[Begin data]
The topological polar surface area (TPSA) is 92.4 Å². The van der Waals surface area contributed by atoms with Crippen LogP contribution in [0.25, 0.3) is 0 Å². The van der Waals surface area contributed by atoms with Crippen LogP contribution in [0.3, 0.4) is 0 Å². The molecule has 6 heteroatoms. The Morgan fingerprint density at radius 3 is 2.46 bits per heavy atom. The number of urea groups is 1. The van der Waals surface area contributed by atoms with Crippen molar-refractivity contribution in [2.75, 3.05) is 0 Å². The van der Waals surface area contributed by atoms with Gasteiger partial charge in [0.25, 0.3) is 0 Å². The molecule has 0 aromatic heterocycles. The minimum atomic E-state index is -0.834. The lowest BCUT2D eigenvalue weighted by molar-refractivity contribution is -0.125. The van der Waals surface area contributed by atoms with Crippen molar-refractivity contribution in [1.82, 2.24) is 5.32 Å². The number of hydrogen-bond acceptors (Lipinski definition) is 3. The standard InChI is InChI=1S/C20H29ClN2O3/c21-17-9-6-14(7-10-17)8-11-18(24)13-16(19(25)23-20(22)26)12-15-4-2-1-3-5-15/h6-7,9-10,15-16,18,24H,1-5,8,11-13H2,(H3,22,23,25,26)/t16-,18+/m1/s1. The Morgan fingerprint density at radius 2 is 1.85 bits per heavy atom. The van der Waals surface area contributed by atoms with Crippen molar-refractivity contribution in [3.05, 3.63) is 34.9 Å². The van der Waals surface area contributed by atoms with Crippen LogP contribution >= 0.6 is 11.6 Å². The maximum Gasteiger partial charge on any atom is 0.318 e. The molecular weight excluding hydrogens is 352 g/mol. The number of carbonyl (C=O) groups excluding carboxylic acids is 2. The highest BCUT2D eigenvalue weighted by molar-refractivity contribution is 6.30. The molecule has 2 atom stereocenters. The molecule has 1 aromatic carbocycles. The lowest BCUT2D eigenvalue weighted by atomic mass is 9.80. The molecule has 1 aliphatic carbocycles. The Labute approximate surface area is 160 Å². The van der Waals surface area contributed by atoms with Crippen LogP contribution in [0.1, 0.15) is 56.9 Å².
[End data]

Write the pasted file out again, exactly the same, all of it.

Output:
The topological polar surface area (TPSA) is 92.4 Å². The van der Waals surface area contributed by atoms with Crippen LogP contribution in [0.25, 0.3) is 0 Å². The van der Waals surface area contributed by atoms with Crippen LogP contribution in [0.3, 0.4) is 0 Å². The molecule has 6 heteroatoms. The Morgan fingerprint density at radius 3 is 2.46 bits per heavy atom. The number of urea groups is 1. The van der Waals surface area contributed by atoms with Crippen molar-refractivity contribution in [2.75, 3.05) is 0 Å². The van der Waals surface area contributed by atoms with Gasteiger partial charge in [0.25, 0.3) is 0 Å². The molecule has 0 aromatic heterocycles. The minimum atomic E-state index is -0.834. The lowest BCUT2D eigenvalue weighted by molar-refractivity contribution is -0.125. The van der Waals surface area contributed by atoms with Crippen molar-refractivity contribution in [1.82, 2.24) is 5.32 Å². The number of hydrogen-bond acceptors (Lipinski definition) is 3. The standard InChI is InChI=1S/C20H29ClN2O3/c21-17-9-6-14(7-10-17)8-11-18(24)13-16(19(25)23-20(22)26)12-15-4-2-1-3-5-15/h6-7,9-10,15-16,18,24H,1-5,8,11-13H2,(H3,22,23,25,26)/t16-,18+/m1/s1. The Morgan fingerprint density at radius 2 is 1.85 bits per heavy atom. The van der Waals surface area contributed by atoms with Crippen molar-refractivity contribution in [3.05, 3.63) is 34.9 Å². The van der Waals surface area contributed by atoms with Crippen LogP contribution >= 0.6 is 11.6 Å². The maximum Gasteiger partial charge on any atom is 0.318 e. The molecular weight excluding hydrogens is 352 g/mol. The number of carbonyl (C=O) groups excluding carboxylic acids is 2. The highest BCUT2D eigenvalue weighted by molar-refractivity contribution is 6.30. The molecule has 2 atom stereocenters. The molecule has 1 aromatic carbocycles. The lowest BCUT2D eigenvalue weighted by atomic mass is 9.80. The molecule has 1 aliphatic carbocycles. The Labute approximate surface area is 160 Å². The van der Waals surface area contributed by atoms with Crippen LogP contribution in [0.1, 0.15) is 56.9 Å².